Melissa Hall: I am concerned about the future of Ithaca because for many longtime residents, like myself, it is becoming increasingly difficult to continue to live here due to the cost of housing. Home prices and rental prices keep going up at a pace that exceeds wage increases and the affordable housing solutions that have been proposed to date are neither adequate nor happening fast enough. Something needs to change and new ideas need to be brought to the table. We not only need more financing for affordable housing but we need to allow homebuilders to build homes that actually meet the needs of current and prospective residents. This may mean making changes to local zoning. I am also concerned about the opioid crisis and how it is affecting Ithaca’s families and our quality of life. My experience in working with the populations of people harmed by this epidemic would be valuable to Common Council.
MH: HOUSING. Although Ithaca is facing many issues – the opiate epidemic, crime, wages not meeting the cost of living, housing is the base to stability for all. Housing is a basic need, without it everything else is threatened. While there are many good people working to bring affordable housing to Ithaca, these efforts focus too much on obtaining grants or other government funding for building large apartment complexes. We need other solutions as well, such as zoning changes that allow for different kinds of homes to accommodate different people. Preserving the character of Fall Creek is important too and using a combination of rehabilitating existing homes and form based zoning, both of which preserve neighborhood character, would have an impact on maintaining affordability for the average working family.
MH: I was born and raised in Ithaca, I care deeply about my hometown, and I am not a politician. My life experience and perspective as a working-class Ithacan who is raising a family is something that would be good to have on Common Council.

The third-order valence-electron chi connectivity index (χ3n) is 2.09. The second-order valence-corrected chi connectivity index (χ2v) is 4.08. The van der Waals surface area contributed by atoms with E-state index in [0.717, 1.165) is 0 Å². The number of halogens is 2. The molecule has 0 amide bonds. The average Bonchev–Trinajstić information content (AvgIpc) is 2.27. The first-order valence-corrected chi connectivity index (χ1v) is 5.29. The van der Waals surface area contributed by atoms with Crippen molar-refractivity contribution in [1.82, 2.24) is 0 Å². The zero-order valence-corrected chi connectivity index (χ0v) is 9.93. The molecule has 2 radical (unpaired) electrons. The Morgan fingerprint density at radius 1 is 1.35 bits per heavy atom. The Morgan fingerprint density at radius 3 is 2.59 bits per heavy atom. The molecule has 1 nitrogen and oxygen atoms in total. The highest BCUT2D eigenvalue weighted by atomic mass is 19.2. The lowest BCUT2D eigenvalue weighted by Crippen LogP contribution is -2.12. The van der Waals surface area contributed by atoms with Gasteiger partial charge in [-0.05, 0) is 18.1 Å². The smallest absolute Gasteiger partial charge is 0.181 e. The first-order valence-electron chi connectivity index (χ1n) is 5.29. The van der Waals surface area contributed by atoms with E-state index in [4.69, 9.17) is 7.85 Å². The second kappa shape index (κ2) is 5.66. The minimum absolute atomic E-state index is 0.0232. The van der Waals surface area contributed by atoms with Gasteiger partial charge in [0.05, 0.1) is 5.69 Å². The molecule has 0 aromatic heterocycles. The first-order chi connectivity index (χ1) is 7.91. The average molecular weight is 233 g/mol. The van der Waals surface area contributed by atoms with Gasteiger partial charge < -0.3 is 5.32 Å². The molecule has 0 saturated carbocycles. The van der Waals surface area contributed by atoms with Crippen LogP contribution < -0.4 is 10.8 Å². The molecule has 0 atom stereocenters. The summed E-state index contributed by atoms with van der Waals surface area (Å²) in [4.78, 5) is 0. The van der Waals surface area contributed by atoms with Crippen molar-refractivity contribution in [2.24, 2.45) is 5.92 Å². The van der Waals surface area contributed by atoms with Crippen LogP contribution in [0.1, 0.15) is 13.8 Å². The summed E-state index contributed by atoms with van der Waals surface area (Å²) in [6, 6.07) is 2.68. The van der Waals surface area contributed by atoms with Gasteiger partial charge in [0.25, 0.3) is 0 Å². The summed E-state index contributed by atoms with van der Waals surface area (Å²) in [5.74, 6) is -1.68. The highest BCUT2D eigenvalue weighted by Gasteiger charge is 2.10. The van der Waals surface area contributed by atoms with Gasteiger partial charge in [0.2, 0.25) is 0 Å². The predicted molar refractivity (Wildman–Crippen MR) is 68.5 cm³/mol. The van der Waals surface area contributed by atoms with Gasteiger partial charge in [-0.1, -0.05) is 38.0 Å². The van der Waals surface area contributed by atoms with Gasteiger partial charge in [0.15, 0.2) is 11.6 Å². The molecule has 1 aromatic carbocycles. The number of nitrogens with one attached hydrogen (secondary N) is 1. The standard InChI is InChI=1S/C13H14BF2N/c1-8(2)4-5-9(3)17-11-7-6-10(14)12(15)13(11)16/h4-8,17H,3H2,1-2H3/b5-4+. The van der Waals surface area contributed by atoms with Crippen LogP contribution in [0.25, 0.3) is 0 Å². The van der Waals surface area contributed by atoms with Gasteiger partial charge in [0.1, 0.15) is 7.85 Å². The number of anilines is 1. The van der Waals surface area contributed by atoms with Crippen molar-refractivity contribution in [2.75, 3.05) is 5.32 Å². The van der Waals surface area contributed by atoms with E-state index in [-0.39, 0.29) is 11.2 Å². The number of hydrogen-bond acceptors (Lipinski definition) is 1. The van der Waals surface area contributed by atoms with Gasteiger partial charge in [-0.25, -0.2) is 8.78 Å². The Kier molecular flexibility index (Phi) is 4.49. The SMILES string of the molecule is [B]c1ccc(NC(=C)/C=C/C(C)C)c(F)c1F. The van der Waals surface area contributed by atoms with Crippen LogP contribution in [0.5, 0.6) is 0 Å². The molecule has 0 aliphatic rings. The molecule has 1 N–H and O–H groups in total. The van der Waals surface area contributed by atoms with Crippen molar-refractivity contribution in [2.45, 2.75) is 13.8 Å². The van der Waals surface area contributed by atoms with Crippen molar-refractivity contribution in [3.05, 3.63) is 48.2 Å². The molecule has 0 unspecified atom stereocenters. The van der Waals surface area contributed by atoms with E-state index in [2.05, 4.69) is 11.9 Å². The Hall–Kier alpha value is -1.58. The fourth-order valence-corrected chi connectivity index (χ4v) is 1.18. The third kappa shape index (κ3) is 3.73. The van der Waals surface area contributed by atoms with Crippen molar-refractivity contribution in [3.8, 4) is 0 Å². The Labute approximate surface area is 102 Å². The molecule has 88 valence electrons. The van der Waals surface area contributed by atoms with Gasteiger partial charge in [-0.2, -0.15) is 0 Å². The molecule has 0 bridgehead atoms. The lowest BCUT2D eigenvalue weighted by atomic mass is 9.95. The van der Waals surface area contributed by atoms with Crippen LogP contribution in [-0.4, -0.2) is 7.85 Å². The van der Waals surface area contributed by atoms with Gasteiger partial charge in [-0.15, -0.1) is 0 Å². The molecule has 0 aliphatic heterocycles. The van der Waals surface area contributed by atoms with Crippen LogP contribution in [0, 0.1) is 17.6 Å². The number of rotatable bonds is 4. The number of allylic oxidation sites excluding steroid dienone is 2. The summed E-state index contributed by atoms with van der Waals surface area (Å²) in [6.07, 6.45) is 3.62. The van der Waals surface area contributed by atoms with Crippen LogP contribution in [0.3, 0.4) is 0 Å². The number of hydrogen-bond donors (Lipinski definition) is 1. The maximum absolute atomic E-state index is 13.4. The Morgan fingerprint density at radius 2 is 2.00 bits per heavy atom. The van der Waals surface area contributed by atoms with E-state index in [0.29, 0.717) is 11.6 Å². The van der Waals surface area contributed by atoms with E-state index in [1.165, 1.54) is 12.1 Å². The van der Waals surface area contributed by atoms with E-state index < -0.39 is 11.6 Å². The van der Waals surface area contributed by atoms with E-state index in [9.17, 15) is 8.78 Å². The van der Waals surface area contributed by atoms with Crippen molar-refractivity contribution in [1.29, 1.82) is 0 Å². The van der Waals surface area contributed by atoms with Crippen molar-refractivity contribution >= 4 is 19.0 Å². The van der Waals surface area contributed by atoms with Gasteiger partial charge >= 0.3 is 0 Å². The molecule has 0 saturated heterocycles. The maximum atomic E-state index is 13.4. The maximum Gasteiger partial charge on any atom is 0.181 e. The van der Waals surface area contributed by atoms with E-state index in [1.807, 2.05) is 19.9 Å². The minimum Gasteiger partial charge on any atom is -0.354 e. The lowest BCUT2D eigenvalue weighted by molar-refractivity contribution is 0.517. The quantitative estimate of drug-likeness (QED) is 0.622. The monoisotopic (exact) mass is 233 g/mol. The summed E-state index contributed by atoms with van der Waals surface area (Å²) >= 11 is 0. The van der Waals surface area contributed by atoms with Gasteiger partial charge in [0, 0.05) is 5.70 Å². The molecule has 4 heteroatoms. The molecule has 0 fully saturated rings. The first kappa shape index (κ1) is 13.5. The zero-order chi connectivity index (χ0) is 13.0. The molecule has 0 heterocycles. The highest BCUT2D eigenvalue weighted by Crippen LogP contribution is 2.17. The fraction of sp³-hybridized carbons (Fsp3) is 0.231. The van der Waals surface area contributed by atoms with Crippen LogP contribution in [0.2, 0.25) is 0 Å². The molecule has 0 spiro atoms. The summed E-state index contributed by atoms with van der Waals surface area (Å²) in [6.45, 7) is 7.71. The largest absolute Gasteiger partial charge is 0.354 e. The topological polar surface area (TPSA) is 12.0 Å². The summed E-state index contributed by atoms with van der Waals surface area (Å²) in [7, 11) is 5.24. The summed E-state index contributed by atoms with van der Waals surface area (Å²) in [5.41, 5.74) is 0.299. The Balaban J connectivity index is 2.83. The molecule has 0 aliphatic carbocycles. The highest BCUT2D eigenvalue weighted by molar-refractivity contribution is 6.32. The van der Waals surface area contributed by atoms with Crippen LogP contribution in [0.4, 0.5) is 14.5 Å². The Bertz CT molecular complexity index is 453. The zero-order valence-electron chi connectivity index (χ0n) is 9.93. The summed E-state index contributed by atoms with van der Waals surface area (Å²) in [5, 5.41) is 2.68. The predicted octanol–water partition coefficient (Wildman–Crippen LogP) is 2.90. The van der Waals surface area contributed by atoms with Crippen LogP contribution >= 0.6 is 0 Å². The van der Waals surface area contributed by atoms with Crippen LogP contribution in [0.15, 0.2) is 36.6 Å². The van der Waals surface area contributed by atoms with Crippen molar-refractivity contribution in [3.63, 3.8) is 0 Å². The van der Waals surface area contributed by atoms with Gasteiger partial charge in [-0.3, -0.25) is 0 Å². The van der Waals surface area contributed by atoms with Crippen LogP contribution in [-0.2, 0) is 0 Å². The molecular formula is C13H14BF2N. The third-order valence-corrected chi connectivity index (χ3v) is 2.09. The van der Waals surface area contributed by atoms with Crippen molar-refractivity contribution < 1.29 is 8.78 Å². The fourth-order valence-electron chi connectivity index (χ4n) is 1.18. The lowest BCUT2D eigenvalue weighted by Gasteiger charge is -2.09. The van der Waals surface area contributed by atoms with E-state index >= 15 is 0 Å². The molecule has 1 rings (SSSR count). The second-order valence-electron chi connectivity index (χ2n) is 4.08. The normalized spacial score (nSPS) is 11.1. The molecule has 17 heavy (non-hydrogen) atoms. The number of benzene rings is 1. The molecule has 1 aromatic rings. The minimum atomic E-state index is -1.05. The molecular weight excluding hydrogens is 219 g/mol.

My skill is in advocating for people, something that I have been doing for over a decade. This requires me to come up with creative, holistic, and unconventional – “thinking out of the box” solutions. Out of the box thinking is what we need at this time because conventional solutions to the big issues facing Ithaca, like housing, are not enough. We need to start focusing on bringing in development that is based on exactly what our community needs, whether it be housing for the elderly, students, single people, or single families – people of all income brackets and all age groups and family compositions.
We also need good listeners on Common Council. Something that I have enjoyed the most through this process is reaching out to my neighbors and hearing their perspective, concerns, and thoughts on how they think we can make Ithaca better. Something I enjoyed about my professional work with the homeless was helping people get to a better place through coaching and counseling. My current work, consulting with funders or other providers of public defender programs, as well as public defender support agencies, is applicable to what Common Council does because like the current council members, I constantly evaluate whether programs are working as intended. I would like to apply all of these skills to help improve my community.
Aryeal Jackson – 5th Ward
On the Representation ballot line, Jackson has served as a moderator and facilitator for a 2,000-plus online support group for mamas, helping lay the foundation for it to become a non-profit that facilitates online and in person support. She also has worked for WRFI Community Radio, an all-volunteer organization, and helps organize events that support local fundraising efforts.
Aryeal Jackson: I’m running because I have something to contribute. I have a perspective that’s currently missing from what Council has currently. I am a fresh voice that values information and communication. I am a young single mother facing issues and struggles that many in Ithaca face. I’m not going to wait until my life is perfect to serve a community I love. I love to ask questions, dig deeper and look at the full picture before casting votes that have lasting impacts on our everyday lives.
AJ: Development. In that I mean all the things that go along with that. Housing, living wage employment, local labor, students, taxes, and holding fast to that which makes Ithaca the amazing city it is. It’s all rolled into one.
AJ: My fresh perspective and innovative problem solving. I will do the research, ask the experts and then bring that information to my neighbors so that we can work out the details before I cast a vote that will affect them. No one will always get their way, but working as a group, as a community we can’t lose.
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While there are some contested races in the City of Ithaca, the Town of Ithaca’s incumbents are all running for re-election, unopposed in their bids. Councilpersons Richard DePaolo, Tee-Ann Hunter and Patricia Leary are on the Democratic ballot line; Leary is also on the Working Families ballot line. Justice Jim Salk is on the Democratic line.